(Corrects erroneous figure for JPX-Nikkei Index 400 in last paragraph)
By Shinichi Saoshiro
TOKYO, Aug 30 (Reuters) - Japan’s Nikkei share average treaded water on Tuesday, with momentum from the previous day’s rally stalling as the yen’s extensive retreat halted for the time being.
The Nikkei was effectively unchanged at 16,740.42 points after dipping to 16,677.85 earlier.
It has surged 2.3 percent on Monday as the yen plunged against the dollar following hawkish-sounding comments from Federal Reserve Chair Janet Yellen over the weekend which has revived expectations of an interest rate hike this year.
The markets’ focus has now shifted to Friday’s U.S. non-farm payrolls report and its impact on Fed policy, currencies and Wall Street shares.
“A strong jobs report would take the yen down further and bode well for the equity market. The key is how U.S. shares react to a strong report. If they come out relatively unscathed, the Nikkei could test fresh highs,” said Masahiro Ichikawa, a senior strategist at Sumitomo Mitsui Asset Management.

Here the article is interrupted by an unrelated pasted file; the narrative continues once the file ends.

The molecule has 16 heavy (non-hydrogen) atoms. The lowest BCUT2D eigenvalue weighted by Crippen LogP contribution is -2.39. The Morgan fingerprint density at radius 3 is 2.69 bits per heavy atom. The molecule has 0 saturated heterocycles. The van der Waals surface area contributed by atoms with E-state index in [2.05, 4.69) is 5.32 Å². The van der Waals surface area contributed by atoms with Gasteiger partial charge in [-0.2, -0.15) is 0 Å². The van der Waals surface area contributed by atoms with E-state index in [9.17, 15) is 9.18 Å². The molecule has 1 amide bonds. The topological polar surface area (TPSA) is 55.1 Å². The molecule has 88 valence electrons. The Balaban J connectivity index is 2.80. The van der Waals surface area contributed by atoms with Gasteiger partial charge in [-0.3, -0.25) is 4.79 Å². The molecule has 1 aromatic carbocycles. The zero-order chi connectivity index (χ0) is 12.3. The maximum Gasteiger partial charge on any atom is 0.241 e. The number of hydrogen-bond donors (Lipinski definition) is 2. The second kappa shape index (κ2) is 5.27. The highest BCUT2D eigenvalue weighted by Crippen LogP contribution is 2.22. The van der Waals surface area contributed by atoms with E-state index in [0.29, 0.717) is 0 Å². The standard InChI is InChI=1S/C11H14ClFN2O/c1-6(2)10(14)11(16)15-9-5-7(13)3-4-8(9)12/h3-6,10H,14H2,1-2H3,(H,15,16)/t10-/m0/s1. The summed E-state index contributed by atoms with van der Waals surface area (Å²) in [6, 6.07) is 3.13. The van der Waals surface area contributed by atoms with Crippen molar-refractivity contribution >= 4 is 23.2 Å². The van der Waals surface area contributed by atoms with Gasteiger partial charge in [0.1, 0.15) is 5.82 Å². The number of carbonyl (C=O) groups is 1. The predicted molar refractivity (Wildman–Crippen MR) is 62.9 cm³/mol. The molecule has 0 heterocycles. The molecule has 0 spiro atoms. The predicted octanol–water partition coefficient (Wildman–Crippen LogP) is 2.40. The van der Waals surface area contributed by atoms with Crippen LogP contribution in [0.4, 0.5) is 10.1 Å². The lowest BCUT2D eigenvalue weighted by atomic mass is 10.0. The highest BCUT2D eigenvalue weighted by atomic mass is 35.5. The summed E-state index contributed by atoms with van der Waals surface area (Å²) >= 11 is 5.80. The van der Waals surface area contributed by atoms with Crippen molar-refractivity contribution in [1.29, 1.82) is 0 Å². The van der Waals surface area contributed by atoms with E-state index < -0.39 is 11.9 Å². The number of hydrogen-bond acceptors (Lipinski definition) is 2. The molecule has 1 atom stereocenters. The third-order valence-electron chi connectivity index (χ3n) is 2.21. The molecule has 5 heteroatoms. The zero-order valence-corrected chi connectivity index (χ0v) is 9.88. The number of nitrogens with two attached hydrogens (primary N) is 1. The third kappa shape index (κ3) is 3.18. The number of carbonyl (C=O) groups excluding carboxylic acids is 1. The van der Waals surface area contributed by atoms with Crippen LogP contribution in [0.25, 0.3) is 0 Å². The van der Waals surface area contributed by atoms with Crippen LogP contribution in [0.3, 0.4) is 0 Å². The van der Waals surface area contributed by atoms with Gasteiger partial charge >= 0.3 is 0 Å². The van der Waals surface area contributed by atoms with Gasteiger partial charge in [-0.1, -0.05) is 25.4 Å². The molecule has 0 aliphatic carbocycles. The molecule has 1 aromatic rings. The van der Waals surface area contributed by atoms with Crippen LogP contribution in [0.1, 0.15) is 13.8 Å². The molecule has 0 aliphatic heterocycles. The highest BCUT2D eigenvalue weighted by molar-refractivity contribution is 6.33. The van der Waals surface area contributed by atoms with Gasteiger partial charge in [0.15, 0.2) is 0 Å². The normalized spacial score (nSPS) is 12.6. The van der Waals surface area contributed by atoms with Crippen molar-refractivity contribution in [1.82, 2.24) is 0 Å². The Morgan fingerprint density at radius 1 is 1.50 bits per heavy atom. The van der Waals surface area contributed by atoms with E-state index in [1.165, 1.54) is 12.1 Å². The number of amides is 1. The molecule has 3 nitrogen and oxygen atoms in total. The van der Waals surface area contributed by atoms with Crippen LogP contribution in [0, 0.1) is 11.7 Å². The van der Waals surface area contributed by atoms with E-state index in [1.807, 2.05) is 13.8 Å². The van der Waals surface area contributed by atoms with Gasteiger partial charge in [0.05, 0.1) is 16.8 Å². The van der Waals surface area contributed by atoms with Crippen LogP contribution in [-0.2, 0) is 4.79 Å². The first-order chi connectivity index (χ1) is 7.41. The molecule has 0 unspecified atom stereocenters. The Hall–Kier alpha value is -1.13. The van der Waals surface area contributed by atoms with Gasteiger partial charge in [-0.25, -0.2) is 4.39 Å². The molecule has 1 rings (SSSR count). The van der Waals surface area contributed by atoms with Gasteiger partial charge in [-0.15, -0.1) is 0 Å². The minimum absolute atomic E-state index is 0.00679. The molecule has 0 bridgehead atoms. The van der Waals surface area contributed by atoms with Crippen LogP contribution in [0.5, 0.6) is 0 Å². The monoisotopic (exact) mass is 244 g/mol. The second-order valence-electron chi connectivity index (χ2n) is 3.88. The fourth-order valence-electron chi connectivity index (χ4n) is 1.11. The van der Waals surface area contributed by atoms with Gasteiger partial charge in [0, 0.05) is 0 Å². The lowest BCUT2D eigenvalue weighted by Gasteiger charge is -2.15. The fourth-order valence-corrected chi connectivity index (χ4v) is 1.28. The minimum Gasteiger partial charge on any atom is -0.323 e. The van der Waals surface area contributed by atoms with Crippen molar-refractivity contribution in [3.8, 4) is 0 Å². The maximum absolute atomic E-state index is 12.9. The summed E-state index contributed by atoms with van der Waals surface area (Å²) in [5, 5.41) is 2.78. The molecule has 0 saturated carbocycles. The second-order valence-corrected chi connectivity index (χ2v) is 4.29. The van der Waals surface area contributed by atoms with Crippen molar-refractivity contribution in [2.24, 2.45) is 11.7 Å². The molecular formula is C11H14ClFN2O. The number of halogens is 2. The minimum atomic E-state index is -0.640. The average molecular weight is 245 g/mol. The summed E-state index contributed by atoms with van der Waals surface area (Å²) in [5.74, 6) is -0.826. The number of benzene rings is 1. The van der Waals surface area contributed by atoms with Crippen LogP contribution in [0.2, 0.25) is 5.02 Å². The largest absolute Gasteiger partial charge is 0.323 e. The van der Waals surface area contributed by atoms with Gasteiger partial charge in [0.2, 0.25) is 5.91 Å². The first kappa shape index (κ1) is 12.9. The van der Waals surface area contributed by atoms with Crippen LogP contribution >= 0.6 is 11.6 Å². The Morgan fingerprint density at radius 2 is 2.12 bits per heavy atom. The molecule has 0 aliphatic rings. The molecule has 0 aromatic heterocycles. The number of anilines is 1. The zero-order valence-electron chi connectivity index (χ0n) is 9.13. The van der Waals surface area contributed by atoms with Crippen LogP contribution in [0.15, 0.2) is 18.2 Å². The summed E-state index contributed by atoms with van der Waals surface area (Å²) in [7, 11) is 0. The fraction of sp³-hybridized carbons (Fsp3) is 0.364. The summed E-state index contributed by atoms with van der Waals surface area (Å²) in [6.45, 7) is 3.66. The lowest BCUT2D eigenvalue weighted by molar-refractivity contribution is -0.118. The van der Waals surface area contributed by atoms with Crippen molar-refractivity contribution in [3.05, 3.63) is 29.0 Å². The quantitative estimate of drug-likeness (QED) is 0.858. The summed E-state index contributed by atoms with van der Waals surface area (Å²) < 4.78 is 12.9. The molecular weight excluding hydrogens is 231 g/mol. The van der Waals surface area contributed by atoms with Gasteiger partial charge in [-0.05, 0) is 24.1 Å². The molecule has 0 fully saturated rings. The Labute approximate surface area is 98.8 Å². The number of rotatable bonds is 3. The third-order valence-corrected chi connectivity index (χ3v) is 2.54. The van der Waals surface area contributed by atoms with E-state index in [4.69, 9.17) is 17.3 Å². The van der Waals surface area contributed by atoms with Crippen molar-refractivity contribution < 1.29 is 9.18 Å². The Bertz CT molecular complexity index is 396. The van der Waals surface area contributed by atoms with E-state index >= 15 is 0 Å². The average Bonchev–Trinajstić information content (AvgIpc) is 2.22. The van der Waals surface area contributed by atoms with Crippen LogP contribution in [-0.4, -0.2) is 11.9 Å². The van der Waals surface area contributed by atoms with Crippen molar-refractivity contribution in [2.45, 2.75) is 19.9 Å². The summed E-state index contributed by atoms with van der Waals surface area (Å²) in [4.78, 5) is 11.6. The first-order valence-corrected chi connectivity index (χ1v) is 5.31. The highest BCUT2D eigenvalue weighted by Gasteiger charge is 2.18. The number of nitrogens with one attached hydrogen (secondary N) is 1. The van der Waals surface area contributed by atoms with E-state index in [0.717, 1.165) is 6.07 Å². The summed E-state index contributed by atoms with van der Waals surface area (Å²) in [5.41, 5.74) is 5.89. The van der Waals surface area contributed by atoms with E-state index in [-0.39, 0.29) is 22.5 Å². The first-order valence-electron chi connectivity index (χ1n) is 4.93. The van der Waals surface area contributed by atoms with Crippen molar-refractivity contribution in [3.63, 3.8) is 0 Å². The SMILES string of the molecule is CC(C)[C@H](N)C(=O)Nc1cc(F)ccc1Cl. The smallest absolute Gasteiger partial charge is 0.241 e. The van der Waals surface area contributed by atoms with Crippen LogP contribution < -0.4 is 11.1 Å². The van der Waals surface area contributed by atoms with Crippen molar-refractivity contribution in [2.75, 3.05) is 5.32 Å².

Tokyo’s banking and securities subindexes eked out gains following a rise by their Wall Street peers overnight, while retailers and information and communication fell to profit taking after rallying on Monday.
Seafood processor Maruha Nichiro Corp was down 1 percent as international talks began that could potentially result in tighter tuna fishing regulations.
The broader fishing and forestry subindex was down 0.5 percent.
Euglena Co Ltd, a biotech venture that manufactures food, cosmetic products and biofuel from the euglena microalgae, rose as much as 4.3 percent after the Nikkei business daily reported that its pre-tax profit for the year through September 2017 is likely to hit a record high for the third straight year.
Gunma Bank gained as much as 5.4 percent after it said it will buy back 5 million of its own shares, or 1.11 percent of its outstanding stock.
The broader Topix inched up 0.1 percent to 1,314.35 and the JPX-Nikkei Index 400 rose 0.1 percent to 11,832.20. (Editing by Kim Coghill)